October 18, 1998
An Irvine-based manufacturer of concrete roofing tiles, a joint venture of building materials giants LaFarge SA and Boral Ltd., said it plans to put three plants up for sale in hopes of resolving an antitrust complaint filed by the Federal Trade Commission. MonierLifetile LLC said it has hired the investment banking firm Donaldson, Lufkin & Jenrette to explore the sale of plants in Corona; Fort Lauderdale, Fla., and Casa Grande, Ariz.
March 3, 1999 |
Irvine-based MonierLifetile LLC said Tuesday that it will sell three of its concrete roof tile manufacturing plants, including one in Southern California, as part of an agreement with the Federal Trade Commission to resolve an ongoing antitrust investigation. The probe was launched last year after MonierLifetile was formed as a joint venture of building materials giants LaFarge SA of Paris and Boral Ltd. of Sydney, Australia. MonierLifetile said that Oldcastle Inc.
June 2, 1999 |
Irvine-based roofing tile maker MonierLifetile LLC has resolved a federal investigation of antitrust issues by selling three concrete roof tile plants--including one in Corona--to Oldcastle Inc. of Atlanta. Oldcastle has said it intends to keep all three factories operating. The Corona plant employs about 45 workers. The sale was announced earlier this year, but the deal was approved in late May by the Federal Trade Commission.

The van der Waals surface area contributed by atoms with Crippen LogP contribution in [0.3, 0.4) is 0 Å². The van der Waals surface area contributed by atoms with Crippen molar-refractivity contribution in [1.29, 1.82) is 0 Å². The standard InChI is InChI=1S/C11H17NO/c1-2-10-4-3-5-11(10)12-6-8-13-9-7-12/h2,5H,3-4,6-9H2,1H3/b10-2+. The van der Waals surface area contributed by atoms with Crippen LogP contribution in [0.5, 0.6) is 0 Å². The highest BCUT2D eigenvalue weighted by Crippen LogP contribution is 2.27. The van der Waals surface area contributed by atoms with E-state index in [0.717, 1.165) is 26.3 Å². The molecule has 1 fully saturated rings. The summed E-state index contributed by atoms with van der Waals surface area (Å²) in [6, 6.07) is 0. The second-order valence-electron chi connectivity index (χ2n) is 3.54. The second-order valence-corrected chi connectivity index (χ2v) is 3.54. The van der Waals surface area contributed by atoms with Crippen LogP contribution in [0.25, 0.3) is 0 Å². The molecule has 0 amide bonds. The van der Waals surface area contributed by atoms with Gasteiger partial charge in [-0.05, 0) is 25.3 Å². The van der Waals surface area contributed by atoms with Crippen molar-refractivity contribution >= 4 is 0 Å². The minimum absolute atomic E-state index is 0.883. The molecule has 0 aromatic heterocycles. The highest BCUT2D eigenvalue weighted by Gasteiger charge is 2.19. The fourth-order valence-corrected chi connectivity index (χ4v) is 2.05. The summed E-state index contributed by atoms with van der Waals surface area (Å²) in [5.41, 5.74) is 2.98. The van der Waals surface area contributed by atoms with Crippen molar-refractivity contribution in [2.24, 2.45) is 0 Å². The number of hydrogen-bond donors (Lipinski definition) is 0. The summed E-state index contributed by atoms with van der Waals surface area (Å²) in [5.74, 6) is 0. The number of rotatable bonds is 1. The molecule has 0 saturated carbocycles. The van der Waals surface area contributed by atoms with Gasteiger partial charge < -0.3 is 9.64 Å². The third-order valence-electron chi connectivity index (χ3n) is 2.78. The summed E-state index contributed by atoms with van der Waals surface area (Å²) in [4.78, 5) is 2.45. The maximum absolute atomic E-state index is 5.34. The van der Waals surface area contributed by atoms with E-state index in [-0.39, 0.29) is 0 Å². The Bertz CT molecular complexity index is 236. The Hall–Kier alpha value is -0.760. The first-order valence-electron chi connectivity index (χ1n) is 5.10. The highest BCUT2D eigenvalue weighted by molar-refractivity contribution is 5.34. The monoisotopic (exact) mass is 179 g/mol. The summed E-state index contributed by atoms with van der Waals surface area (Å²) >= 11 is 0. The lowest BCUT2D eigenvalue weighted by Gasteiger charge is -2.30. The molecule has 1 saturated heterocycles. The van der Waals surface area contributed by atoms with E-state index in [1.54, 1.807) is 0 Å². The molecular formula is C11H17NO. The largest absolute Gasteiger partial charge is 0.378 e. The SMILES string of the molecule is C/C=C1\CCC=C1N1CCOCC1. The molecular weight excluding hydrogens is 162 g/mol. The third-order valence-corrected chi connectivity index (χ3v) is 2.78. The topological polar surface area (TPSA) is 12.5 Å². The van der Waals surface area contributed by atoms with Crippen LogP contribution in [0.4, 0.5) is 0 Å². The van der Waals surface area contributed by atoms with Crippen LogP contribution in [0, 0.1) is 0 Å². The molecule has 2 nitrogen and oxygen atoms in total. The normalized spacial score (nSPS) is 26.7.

September 26, 1994 |
Australia is recovering from its worst recession since World War II and though it's not out of the woods yet, the pickup in economic activity has meant good news for several Australian companies. In a survey for The Times of public companies in the Asia-Pacific, several Australia-based companies ranked high among companies with the fastest average growth in profits and revenue. Australia production has quickened, unemployment lines have contracted and inflation and interest rates are still low.
November 16, 1986 |
When actor Paul Hogan began appearing in television commercials two years ago touting Australia to Americans, he was just an unknown Australian with a funny accent and a catchy line, "We'll put another shrimp on the barbie." Today, he's a top box-office hit in the United States, and Australia seems to be capturing the imagination of Americans. The Aussies are cashing in on it. They are hitting U.S.